• Support custom profiles.
  • Supports on-off scenarios.

Everything else are provided by CLI. You can only do these things through CLI;

  • Show detailed status of trace including profile name, collectors, and providers.
  • Displays detailed information about profiles.
  • Exports built-in profile to a custom profile.
  • Start/stop/cancel boot traces (autologger).
  • Configure and take heap snapshots.
  • Provides hardware counter utility functions.

Above list are not the whole list but the popular electives.


One thing that stumbles the new WPT users is E_WPRC_DUPLICATE_INSTANCE_RUNNING error (0xc5580601). This error can happen on both CLI and UI. This error usually happens when a user executes WPRUI, has the window open, then executes WPR CLI to try something else. Then BAM! WPR complains. Another case, a user tries to open a second WPRUI, while WPRUI is already running in the background. BAM! Same error message box shows up.

Duplicate instance of Windows Performance Recorder Control library is running (0xc5580601)

WPR assigns an “instance name” to an instance of the app. When you start WPR, it gives the default instance name, “WprApp”. Unless you give another instance name, WPR won’t allow to run another instance simultaneously if the instance name is same. This is because WPR uses the instance name to be the part of “session name”. When you start a trace, WPR is starting a trace “session” on your behalf and gives it a session name. In ETW tracing world, the session name is a steering wheel to the session, directly related to the tracing handle. Other ETW tracing applications such as Xperf, and Tracelog call the session name as “LoggerName“. Most other application require the user to provide the logger name (session name) to control the session but WPR gives you the default one unless specified. This is a thoughtful gesture but sometimes, well, a stumbling block.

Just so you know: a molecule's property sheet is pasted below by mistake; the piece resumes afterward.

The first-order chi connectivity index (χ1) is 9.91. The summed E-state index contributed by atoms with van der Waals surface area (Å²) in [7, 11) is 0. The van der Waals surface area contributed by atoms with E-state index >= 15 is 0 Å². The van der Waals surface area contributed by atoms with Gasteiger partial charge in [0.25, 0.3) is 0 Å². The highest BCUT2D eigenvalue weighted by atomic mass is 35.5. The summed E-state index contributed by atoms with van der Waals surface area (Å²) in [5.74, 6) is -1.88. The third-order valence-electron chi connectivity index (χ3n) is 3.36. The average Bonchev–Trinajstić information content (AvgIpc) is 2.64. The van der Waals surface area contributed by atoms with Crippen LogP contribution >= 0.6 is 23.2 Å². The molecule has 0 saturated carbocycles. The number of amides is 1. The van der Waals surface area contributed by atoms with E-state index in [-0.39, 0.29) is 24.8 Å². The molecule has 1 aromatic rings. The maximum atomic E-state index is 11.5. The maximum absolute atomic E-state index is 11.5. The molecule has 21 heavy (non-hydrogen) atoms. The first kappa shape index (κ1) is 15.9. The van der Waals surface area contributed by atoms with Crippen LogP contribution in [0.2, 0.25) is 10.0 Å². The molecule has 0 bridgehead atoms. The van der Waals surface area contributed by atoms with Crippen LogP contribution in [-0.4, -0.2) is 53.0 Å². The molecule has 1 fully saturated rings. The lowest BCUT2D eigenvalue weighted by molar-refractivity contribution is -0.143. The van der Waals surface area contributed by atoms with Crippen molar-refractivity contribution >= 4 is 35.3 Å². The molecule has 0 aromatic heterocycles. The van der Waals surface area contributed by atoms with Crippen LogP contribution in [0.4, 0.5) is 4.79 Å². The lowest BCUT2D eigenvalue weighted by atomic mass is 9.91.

The solution is simple. If you start using WPRUI, just keep using it until the tracing is done. Don’t try to use WPR CLI or another WPRUI in the middle. Or better yet just use WPR CLI for all your tracing needs. Of course, you can also solve this by setting another instance name. WPR CLI has an option (-instancename) to set the instance name. WPRUI also can take the same option through command line.  With detailed explanation and examples, I will explain more about the instance name in the next post.


Learning a new tool is never an easy job. ETW tools are one of the worst if you are not familiar with Event Tracing for Window (ETW) concepts. We will eventually get to ETW technology and more but the goal of this blog is to help the engineers to start using WPR, and help with issues around using WPR. In this first post, I have introduced list of acronyms that are used commonly, installation steps, the difference between WPR and WPRUI, and finally about the instance name and the error. With this WPR post series, I hope to lower the bar to the performance investigation.



Discussion is closed. Login to edit/delete existing comments.

  • ganta laxman 0


    I need to run the command “wpr.exe -start \path\to\mf_trace.wprp!MediaPerformance -filemode” for tracing the logs. but I don’t know what path to provide at path
    Can u help here.


    • Sowoon PyoMicrosoft employee 0

      mf_trace.wprp is a custom profile file. You need to provide the path where the file exists.